Researchers at the École polytechnique fédérale de Lausanne (EPFL) and Eidgenössische Technische Hochschule Zürich (ETH Zürich) have announced the development of a prototype haptic glove for virtual and augmented reality systems which, they claim, is the lightest design yet: DextrES.
The current boom in virtual and augmented reality comes with one major drawback: Regardless of how realistic the visuals become, there's a big difference between actually holding an item and holding its virtual equivalent - and that difference can spell disaster for those looking to use VR and AR for training purposes. There are a range of approaches for solving this issue, including finger-tracking cameras and grip-sensing controllers, while others are developing glove-like peripherals which offer haptic feedback - the ability, in a crude form at least, to 'feel' the virtual objects.
It's this latter category in which EPFL and ETH Zürich researchers claim to have made a breakthrough: The DextrES glove system, which provides haptic feedback at very low power and with a hardware weight of just eight grams per finger. 'We wanted to develop a lightweight device that - unlike existing virtual-reality gloves - doesn't require a bulky exoskeleton, pumps or very thick cables,' explains EPFL's Soft Transducers Laboratory (LMTS) head Herbert Shea of the project - and unlike its industrial-focused rivals, DextrES has the gaming market firmly in mind. 'Gamers are currently the biggest market, but there are many other potential applications - especially in healthcare, such as for training surgeons. The technology could also be applied in augmented reality,' Shea explains.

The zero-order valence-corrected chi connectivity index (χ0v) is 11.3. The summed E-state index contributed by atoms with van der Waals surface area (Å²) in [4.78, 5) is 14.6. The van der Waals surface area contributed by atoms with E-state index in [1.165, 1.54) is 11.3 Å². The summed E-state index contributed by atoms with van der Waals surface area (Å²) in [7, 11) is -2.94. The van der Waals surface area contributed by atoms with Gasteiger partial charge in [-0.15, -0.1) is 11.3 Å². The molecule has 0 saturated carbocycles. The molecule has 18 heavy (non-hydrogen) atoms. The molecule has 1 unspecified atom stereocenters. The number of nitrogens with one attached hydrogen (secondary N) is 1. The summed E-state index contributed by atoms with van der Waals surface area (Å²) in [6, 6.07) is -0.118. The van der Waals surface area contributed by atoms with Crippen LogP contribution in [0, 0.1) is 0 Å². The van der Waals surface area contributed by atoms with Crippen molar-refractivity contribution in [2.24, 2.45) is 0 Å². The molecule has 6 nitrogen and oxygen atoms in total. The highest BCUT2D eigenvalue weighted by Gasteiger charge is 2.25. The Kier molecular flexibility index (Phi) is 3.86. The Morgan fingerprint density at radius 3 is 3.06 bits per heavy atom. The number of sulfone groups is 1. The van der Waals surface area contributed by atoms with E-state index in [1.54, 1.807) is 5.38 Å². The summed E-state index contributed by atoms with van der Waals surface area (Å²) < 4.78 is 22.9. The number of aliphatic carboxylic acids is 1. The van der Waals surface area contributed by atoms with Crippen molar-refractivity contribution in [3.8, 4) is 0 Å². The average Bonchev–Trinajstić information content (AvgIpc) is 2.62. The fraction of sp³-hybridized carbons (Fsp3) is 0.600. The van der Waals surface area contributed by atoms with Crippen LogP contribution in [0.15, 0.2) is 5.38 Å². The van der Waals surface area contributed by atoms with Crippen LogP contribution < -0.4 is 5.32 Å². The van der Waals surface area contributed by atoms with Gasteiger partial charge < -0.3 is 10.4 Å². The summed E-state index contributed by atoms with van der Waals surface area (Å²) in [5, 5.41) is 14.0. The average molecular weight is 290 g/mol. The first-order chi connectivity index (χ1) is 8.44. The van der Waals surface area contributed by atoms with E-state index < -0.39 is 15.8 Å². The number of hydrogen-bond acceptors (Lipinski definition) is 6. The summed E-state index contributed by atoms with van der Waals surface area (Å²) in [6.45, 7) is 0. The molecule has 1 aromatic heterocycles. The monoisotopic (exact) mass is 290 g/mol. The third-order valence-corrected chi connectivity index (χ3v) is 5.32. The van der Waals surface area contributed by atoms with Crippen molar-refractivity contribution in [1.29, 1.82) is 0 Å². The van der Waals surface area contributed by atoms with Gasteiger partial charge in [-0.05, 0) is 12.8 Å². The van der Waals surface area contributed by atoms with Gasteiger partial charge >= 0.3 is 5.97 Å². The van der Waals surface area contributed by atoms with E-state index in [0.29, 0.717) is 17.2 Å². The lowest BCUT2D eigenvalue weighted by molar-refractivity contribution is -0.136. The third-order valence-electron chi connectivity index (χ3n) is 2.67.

The glove system runs on a 200V power system drawing milliwatts of power, the researchers claim, and while the current system uses a small power cable it is also capable of running from a compact battery. The glove hardware itself is just two millimetres thick, and is constructed from nylon with elastic-metal strips running over the fingers. As a virtual object is touched, a controller system introduces a voltage differential between the strips causing them to stick through electrostatic attraction and block the movement of the fingers - providing a holding force, the prototype gloves have shown, of up to 40 Newtons per finger.
The team has indicated that it is looking to scale the device up with a view to applying the same technique to other parts of the body - settle down at the back, there - to, potentially, provide full haptic feedback in a lightweight suit. A timescale for this development, and for a commercial launch of the glove variant, has not been provided.